On 1/22/16 12:14 PM, Andres Freund wrote:
On 2016-01-22 08:40:28 -0600, Jim Nasby wrote:
Ideally reviewers shouldn't be doing any testing, because the tests
that are part of the patch should answer every question they would
have, but I don't see that happening until we have a separate
automation-only target that we don't care how long it takes to run.
I think that's completely wrong.
Yes, more tests are good, and we need a place for longer running
tests. But assuming that every patch author will create a testsuite that
covers every angle is just about akin to assuming every submitter will
deliver perfect, bug free code. And we know how well that turns out.
I think actively trying to break a feature, and postgres in general, is
one of the most important tasks of reviewers and testers. And with that
I don't mean trying to run "make check". Look e.g. at the tests Jeff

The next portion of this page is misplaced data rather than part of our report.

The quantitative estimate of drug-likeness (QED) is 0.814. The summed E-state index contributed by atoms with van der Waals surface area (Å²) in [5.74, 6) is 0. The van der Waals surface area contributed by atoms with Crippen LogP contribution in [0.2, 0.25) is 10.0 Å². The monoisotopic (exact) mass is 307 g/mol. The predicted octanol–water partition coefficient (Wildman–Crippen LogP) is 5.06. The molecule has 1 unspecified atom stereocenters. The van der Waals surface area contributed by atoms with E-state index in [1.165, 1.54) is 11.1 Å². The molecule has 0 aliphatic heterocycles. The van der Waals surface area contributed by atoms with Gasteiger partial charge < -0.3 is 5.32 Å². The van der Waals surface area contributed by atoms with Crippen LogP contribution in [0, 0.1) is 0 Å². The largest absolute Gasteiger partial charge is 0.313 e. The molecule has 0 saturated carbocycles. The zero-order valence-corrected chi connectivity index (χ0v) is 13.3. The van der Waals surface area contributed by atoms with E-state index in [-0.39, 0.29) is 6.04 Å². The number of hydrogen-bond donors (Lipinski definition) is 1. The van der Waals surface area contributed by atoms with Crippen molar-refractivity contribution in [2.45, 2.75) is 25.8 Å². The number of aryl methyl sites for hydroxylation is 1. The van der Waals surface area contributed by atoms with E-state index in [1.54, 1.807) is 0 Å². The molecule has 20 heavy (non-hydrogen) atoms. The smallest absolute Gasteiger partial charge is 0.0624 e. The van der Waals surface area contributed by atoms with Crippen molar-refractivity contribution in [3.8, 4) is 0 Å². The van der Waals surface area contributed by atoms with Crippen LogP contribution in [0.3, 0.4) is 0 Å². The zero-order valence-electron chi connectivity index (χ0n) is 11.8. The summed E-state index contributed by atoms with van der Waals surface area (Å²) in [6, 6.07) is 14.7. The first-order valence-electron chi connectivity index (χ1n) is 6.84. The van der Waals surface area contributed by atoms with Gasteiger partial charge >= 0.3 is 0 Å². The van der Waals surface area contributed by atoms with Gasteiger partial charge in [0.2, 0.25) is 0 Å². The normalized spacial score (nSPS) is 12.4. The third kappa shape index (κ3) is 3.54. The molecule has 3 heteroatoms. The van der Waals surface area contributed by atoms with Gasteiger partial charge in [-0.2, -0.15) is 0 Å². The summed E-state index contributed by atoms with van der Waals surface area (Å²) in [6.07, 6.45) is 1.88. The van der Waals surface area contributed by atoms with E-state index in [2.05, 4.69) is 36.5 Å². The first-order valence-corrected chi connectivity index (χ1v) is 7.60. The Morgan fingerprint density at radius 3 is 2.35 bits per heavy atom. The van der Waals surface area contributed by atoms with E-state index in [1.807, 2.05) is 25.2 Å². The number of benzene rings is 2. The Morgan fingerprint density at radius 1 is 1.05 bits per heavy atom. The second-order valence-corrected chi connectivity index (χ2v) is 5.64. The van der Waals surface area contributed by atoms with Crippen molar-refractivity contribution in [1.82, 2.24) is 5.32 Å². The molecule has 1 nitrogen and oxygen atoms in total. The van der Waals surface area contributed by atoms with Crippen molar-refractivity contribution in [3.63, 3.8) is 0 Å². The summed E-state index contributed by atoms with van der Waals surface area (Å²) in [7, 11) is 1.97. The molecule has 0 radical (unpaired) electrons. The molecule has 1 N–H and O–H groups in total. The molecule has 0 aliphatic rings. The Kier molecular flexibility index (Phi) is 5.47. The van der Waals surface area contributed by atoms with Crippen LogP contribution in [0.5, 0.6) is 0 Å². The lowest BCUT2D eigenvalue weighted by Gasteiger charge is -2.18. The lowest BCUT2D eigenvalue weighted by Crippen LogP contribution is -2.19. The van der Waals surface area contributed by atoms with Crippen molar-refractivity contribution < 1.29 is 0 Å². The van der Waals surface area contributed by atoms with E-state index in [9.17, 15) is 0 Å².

Janes has performed, what the recent plug tests of Tomas Vondra brought
to light, or at what the full page write checker tool of Heikki's
IIRC Jeff's tests are scripted and obviously the page write checker is
as well. I don't recall the exact methodology Tomas was using but I
suspect it could also be scripted if you had a way to pull the plug via
software (via a power management unit or maybe kill -9 of a VM). All of
that is stuff that can and should be automated. Presumably it won't ever
be part of the Makefile tests, but that's fine. Heck, the test scripts
could stay in completely separate repos.
Where the code lives isn't the issue; it's getting stuff like this
automated so humans can go back do doing things that can't be automated.
Jim Nasby, Data Architect, Blue Treble Consulting, Austin TX
Experts in Analytics, Data Architecture and PostgreSQL
Data in Trouble? Get it in Treble! http://BlueTreble.com
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